It wasn't until late 1995—14 years after the first report of the virus first appeared in MMWR (4) —that Roche's saquinavir (brand name Invirase), the drug that made the first AIDS cocktails possible, was approved (3). Invirase, which was the first member of a class of drugs called protease inhibitors (PIs), works by inhibiting HIV protease, one of the essential viral enzymes required for replication of the virus. The results were dramatic. For the first time ever, the number of AIDS deaths in the US fell (Figure 2). In 2011, medicinal chemistry blogger Derek Lowe asked his readers "What’s the Most Worthwhile New Drug Since 1990?" Although there were a variety of answers, Saquinavir was often cited.
AIDS deaths in the US by year. Source: National Center for Health Statistics
By the late 1990s things really began to take off (4). Following saquinivir, different drugs were developed, which worked by other mechanisms—always desirable in the battle against pathogens. With more options came more possible combinations, and patient outcomes continued to improve. A total of 10 Protease Inhibitors were approved between 1995 and 2005. Although these drugs were critical at the time, PIs are rarely used today. Not only are better drugs available, but the PIs carried with them serious side effects, such as, nausea and vomiting, stomach pain, headaches, lipodystrophy (Figure 3), liver toxicity, diabetes, and skin rashes. Furthermore, PIs are not well absorbed in the gut, so large doses were required. This resulted in a high pill burden (Figure 3) on patients, and required that they take as many as 30-40 pills every day at regular intervals on an empty stomach. This meant that patients had to get up in the middle of the night to take a handful of pills. During the time that PIs were being phased out; "PI-sparing regimens" became a preferred cocktail.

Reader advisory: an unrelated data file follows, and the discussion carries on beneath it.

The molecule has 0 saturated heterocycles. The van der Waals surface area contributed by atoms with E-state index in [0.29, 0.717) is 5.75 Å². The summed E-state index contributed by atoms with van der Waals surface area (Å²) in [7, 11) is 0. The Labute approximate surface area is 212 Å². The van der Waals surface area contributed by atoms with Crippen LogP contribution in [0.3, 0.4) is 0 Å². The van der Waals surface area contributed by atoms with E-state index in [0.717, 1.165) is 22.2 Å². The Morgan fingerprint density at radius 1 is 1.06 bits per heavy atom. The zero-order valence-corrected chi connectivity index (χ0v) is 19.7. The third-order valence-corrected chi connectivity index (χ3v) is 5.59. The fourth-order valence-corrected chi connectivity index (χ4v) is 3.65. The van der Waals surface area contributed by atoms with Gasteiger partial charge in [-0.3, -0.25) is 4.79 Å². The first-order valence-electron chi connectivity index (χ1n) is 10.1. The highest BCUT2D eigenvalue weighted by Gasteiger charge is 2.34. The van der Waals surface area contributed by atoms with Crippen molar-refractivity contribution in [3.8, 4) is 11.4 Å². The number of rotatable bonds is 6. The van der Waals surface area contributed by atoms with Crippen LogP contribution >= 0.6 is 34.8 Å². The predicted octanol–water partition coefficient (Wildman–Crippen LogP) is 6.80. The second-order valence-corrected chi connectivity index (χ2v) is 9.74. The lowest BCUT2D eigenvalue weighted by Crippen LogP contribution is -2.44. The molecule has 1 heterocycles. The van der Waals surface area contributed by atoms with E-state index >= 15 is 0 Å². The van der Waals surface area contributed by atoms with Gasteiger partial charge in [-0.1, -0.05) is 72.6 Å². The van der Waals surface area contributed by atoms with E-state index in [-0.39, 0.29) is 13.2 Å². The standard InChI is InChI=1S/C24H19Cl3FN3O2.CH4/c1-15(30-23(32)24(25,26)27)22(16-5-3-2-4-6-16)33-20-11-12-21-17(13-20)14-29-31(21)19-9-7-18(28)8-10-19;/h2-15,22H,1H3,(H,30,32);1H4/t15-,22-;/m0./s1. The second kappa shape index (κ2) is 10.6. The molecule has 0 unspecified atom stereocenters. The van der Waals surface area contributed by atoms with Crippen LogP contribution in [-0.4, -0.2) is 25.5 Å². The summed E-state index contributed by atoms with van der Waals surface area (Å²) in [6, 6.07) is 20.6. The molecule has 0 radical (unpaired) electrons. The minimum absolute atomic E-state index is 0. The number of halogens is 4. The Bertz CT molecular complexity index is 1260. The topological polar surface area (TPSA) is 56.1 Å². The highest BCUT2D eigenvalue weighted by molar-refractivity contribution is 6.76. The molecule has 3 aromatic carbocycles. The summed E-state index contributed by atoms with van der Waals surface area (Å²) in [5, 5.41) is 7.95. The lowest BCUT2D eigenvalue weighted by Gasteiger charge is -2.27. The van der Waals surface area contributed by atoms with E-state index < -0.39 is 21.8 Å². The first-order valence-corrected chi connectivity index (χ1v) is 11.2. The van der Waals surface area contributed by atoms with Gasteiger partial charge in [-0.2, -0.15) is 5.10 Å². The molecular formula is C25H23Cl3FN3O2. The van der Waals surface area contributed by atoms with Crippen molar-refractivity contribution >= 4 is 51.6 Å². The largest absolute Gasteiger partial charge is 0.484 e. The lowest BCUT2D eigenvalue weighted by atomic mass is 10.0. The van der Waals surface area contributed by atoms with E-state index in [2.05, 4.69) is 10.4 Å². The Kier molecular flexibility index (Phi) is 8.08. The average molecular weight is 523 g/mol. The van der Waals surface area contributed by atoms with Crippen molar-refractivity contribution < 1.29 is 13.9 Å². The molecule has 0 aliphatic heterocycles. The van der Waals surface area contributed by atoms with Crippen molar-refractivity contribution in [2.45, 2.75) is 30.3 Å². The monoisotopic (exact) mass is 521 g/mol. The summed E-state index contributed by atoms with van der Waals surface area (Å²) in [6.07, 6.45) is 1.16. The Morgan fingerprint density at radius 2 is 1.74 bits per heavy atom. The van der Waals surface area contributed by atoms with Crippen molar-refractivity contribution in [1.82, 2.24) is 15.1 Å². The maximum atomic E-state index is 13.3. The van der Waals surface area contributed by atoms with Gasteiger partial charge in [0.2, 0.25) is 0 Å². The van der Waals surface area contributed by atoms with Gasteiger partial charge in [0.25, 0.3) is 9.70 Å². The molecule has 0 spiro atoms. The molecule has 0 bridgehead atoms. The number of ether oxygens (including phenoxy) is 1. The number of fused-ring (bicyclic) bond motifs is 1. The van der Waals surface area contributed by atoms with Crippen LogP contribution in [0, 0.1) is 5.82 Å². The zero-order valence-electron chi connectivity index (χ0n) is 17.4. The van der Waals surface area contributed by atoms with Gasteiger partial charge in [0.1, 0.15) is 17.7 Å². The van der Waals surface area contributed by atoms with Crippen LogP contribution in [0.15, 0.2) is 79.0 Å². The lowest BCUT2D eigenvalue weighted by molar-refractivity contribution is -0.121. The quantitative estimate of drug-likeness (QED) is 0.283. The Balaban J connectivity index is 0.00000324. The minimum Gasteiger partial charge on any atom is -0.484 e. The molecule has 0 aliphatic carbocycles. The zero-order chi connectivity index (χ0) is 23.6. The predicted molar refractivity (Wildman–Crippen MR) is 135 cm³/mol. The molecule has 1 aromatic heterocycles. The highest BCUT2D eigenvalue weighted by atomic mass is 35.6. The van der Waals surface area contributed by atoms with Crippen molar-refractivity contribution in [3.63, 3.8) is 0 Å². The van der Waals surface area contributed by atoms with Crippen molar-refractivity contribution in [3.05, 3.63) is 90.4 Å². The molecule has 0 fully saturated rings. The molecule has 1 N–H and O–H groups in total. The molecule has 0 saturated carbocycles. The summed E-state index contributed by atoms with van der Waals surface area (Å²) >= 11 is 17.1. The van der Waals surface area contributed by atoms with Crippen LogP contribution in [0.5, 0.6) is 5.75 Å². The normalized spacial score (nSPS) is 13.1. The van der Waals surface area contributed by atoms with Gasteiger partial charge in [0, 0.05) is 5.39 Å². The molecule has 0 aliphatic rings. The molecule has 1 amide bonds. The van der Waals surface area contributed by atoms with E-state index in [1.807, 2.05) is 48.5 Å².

(For a discussion of how PIs work see: ("The Water Molecule That Killed 34 Million People").
(Left) An example of lipodystrophy caused by protease inhibitors. Source: The Daily Kos
(Right) Daily pill burden, then and now. Source: Gilead Biosciences
By the late 1990s, almost every company in the pharmaceutical industry, including mine, had an ongoing HIV program, and the drugs continued to improve. In all, total of 35 (5) drugs belonging to six different classes (6) have now been approved in the US, and these have formed a very powerful arsenal against this once-deadly infection.
An ironic measure of how well the drugs work is an unintended consequence: When HIV meant a death sentence; people were so terrified that condom use was standard. But now, HIV is typically regarded as just another infection that just requires one pill per day to prevent AIDS. No big deal. As a result, unprotected sex in gay men is now commonplace, so much so that there has been a substantial increase in the incidence of other sexually transmitted diseases, for example, syphilis:
The number of syphilis cases in men who have sex with men more than doubled between 2007-2014. Source: CDC
The AIDS drugs are now so good that they can be used to protect seronegative people from infection by their seropositive partners, either before (pre-exposure prophylaxis ,PrEP), or after (post-exposure prophylaxis, PEP) unprotected sexual intercourse. The drugs also prevent transmission of the virus from infected mothers to their fetuses, and this marked the onset a worldwide effort to prevent the spread of the infection to children. In 2015, the World Health Organization recognized Cuba as the first country to stop all mother-to-child transmission. Later, Thailand, Armenia, Belarus, and the Republic of Moldova would follow.